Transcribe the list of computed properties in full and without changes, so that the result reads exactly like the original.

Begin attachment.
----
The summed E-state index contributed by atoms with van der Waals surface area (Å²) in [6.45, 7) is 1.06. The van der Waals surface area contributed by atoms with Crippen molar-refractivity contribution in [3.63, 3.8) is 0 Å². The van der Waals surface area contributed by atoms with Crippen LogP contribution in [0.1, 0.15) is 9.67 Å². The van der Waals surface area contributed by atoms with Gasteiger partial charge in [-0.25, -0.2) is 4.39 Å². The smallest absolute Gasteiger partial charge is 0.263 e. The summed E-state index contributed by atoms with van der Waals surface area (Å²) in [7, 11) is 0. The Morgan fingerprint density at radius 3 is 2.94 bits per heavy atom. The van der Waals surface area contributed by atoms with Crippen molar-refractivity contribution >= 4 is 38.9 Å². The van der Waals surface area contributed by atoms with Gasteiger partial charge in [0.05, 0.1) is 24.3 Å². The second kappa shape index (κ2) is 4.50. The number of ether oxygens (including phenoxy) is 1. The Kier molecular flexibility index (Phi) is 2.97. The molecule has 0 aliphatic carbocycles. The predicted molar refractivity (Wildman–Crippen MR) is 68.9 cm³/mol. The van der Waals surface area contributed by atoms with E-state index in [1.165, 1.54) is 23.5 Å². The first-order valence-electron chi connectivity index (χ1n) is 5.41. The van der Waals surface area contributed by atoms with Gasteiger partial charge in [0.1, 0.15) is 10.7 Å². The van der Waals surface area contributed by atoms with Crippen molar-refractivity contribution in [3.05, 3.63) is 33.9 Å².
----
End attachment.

The summed E-state index contributed by atoms with van der Waals surface area (Å²) in [6.45, 7) is 1.06. The van der Waals surface area contributed by atoms with Crippen molar-refractivity contribution in [3.63, 3.8) is 0 Å². The van der Waals surface area contributed by atoms with Crippen LogP contribution in [0.1, 0.15) is 9.67 Å². The van der Waals surface area contributed by atoms with Gasteiger partial charge in [-0.25, -0.2) is 4.39 Å². The smallest absolute Gasteiger partial charge is 0.263 e. The summed E-state index contributed by atoms with van der Waals surface area (Å²) in [7, 11) is 0. The Morgan fingerprint density at radius 3 is 2.94 bits per heavy atom. The van der Waals surface area contributed by atoms with Crippen molar-refractivity contribution >= 4 is 38.9 Å². The van der Waals surface area contributed by atoms with Gasteiger partial charge in [0.05, 0.1) is 24.3 Å². The second kappa shape index (κ2) is 4.50. The number of ether oxygens (including phenoxy) is 1. The Kier molecular flexibility index (Phi) is 2.97. The molecule has 0 aliphatic carbocycles. The predicted molar refractivity (Wildman–Crippen MR) is 68.9 cm³/mol. The van der Waals surface area contributed by atoms with E-state index in [1.165, 1.54) is 23.5 Å². The first-order valence-electron chi connectivity index (χ1n) is 5.41. The van der Waals surface area contributed by atoms with Gasteiger partial charge in [0.1, 0.15) is 10.7 Å². The van der Waals surface area contributed by atoms with Crippen molar-refractivity contribution in [3.05, 3.63) is 33.9 Å².